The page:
Thursday, June 27, 2013
The Chained Consumer Price Index: What Is It and Would It Be Appropriate for Cost-of-Living Adjustments?
Julie M. Whittaker
Specialist in Income Security
The U.S. Bureau of Labor Statistics (BLS) publishes two important measures of inflation: the Consumer Price Index for all Urban Consumers (CPI-U) and the Consumer Price Index for Urban Wage Earners and Clerical Workers (CPI-W). (Hereinafter in this report, the CPI-W and CPI-U will be referred to collectively as the standard CPI.) The standard CPI might seem like just another economic indicator, but it is a powerful policy lever. Because the CPI-W is used to calculate annual cost-of-living adjustments (COLAs) to Social Security retirement benefits and the CPI-U is used to calculate annual inflation adjustments to personal income tax brackets, for example, changing the basis of the adjustments could substantially affect outlays and revenues.
Since August 2002, BLS has published a supplemental measure known as the Chained Consumer Price Index for all Urban Consumers (C-CPI-U). The aim of the C-CPI-U is to produce a measure of change in consumer prices that is free of substitution bias. One of the difficulties in estimating cost-of-living changes is that consumers often alter their buying patterns in response to changing relative prices. In other words, consumers tend to buy more of the goods and services whose prices are rising slower than average and fewer of the goods and services whose prices are rising faster than average. Substitution is believed to insulate consumers from the full effect of rising prices on maintaining their standard of living. Because the CPI-W and CPI-U do not entirely account for substitution, they overstate the impact of inflation on consumer well-being.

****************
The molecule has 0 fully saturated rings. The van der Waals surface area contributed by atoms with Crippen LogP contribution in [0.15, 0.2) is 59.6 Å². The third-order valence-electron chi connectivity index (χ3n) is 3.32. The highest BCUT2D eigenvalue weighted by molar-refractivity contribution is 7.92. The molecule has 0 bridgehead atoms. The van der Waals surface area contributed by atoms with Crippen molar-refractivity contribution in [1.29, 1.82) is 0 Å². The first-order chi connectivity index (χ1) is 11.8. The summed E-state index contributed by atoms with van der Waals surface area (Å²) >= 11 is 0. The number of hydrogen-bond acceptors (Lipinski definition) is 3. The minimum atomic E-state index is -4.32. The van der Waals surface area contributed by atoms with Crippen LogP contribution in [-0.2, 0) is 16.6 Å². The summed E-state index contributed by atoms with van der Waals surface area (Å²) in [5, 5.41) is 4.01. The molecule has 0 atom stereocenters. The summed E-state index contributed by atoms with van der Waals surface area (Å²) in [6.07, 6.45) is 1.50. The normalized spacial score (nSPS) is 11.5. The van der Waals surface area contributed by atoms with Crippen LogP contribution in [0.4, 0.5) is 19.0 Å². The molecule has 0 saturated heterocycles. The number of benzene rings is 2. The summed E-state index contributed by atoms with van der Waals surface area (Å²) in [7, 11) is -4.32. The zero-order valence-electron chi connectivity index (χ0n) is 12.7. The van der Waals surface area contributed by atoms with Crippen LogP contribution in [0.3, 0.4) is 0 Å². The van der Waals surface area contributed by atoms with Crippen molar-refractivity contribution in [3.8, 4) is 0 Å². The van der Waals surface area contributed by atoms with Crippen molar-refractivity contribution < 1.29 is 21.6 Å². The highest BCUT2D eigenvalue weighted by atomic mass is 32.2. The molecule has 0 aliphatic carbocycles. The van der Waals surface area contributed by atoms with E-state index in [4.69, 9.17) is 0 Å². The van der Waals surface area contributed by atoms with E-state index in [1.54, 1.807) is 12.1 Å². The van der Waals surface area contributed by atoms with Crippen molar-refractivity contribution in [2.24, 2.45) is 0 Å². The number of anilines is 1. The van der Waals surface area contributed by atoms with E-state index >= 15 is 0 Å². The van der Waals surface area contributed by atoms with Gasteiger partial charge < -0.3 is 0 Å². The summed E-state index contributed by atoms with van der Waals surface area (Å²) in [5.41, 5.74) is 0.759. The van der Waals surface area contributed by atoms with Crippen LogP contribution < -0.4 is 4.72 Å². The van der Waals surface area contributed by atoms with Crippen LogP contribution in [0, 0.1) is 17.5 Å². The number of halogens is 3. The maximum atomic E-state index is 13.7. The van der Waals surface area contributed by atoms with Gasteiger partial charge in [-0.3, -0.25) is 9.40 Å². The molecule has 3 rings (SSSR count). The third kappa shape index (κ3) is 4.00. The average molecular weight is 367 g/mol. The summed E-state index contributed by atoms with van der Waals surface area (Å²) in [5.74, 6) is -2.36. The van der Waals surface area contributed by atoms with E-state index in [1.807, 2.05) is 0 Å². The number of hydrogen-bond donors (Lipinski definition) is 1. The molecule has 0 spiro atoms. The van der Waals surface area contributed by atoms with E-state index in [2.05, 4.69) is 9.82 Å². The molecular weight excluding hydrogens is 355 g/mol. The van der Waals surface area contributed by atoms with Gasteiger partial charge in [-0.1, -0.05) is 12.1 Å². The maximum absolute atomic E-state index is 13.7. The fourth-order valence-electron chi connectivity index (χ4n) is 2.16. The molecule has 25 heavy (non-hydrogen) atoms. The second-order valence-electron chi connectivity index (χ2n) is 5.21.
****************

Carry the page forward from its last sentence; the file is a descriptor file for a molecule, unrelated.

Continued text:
As a result of better reflecting consumer substitution, the C-CPI-U has typically increased to a lesser extent than either the CPI-U or CPI-W. This relationship has prompted calls for switching to the C-CPI-U when calculating automatic adjustments to inflation-indexed federal programs and individual tax provisions to slow growth in the budget deficit. The 2010 “Simpson-Bowles” report recommended government-wide replacement of the CPI-W and CPI-U with the chained CPI, for example. In April 2013, a modified version of the Chained CPI-U proposal was included in President Obama’s Fiscal Year 2014 Budget.
The CPI-W and CPI-U are final upon being issued, making them attractive for use in calculating cost-of-living adjustments. In comparison, the C-CPI-U is subject to two revisions after its first release. If the two indexes were replaced by the C-CPI-U, cost-of-living adjustments would either have to wait until the final number was available or rely on preliminary estimates that could change up to two years after the fact.
This report provides technical and logistical information on how the C-CPI-U is constructed and reported by the BLS. For information on programs indexed to the CPI, see CRS Report R42000, Inflation-Indexing Elements in Federal Entitlement Programs, coordinated by Dawn Nuschler. For information on how Social Security benefits could be affected by using the Chained CPI-U to compute annual COLAs, see CRS Report R42086, Using a Different Cost-of-Living Measure for Social Security Beneficiaries: Some Policy Considerations, by Christine Scott.
Date of Report: June 12, 2013
Number of Pages: 15
Order Number: RL32293
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